change so frequently, your software needs to be flexible enough to use new toys as they become available.
Site Programming and Front-End Engineering
Programming, Front-End Engineering
ASP.NET MVC, jQuery, Google Site Search, HTML, CSS
The Envision Group
Physician Health Partners Web Site
The client is a local health care organization that went to one of my design
associates for a facelift on their public-facing web site. I was contacted
to lay down a solid application framework foundation in a .NET environment. The
initial site launch is simply a bunch of static pages, but the client has plans for more
elaborate functionality in the near future, so it was important to pick a framework
that would be able to handle as-yet undetermined future needs.
Given that the client already had an internal IT department comfortable managing a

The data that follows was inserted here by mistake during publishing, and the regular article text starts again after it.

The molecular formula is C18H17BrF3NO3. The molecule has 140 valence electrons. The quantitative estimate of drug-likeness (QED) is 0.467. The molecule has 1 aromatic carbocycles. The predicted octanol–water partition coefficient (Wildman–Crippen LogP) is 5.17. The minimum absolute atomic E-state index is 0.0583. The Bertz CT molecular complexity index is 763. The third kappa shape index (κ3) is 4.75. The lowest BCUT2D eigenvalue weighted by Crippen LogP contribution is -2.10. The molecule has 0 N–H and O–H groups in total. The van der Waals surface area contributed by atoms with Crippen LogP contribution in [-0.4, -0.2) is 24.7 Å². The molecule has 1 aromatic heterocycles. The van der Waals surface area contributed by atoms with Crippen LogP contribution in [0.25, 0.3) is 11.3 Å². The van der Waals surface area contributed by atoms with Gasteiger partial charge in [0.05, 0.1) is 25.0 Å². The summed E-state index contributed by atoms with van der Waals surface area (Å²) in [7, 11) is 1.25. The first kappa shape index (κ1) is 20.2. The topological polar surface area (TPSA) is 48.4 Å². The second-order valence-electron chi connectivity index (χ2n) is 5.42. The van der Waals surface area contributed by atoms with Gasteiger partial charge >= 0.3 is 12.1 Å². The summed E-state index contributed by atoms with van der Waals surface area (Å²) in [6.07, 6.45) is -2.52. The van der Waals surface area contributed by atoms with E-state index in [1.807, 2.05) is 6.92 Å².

.NET web site, I opted for ASP.NET MVC
as a base framework, as it is the least objectionable of the options currently
provided by Microsoft. Truthfully, the new ASP.NET MVC is a decent MVC library: easily
as good as the dozen PHP, Ruby and Python-based options that have been in existence
for 8 years or so.
The most challenging part about this job was the antiquated browser requirements.
that's not such a big deal, but the design also required a variety of modern
web design elements such as rounded corners, multiple gradient backgrounds.
Between those requests and a couple design decisions that betrayed Envision's roots
as a primarily print-focused agency, it was actually a little tricky to deliver the markup.
Course Administration System (PhP)
Application Programming and Architecture, Data Modeling, Front-End Engineering, Security Integration, WordPress Integration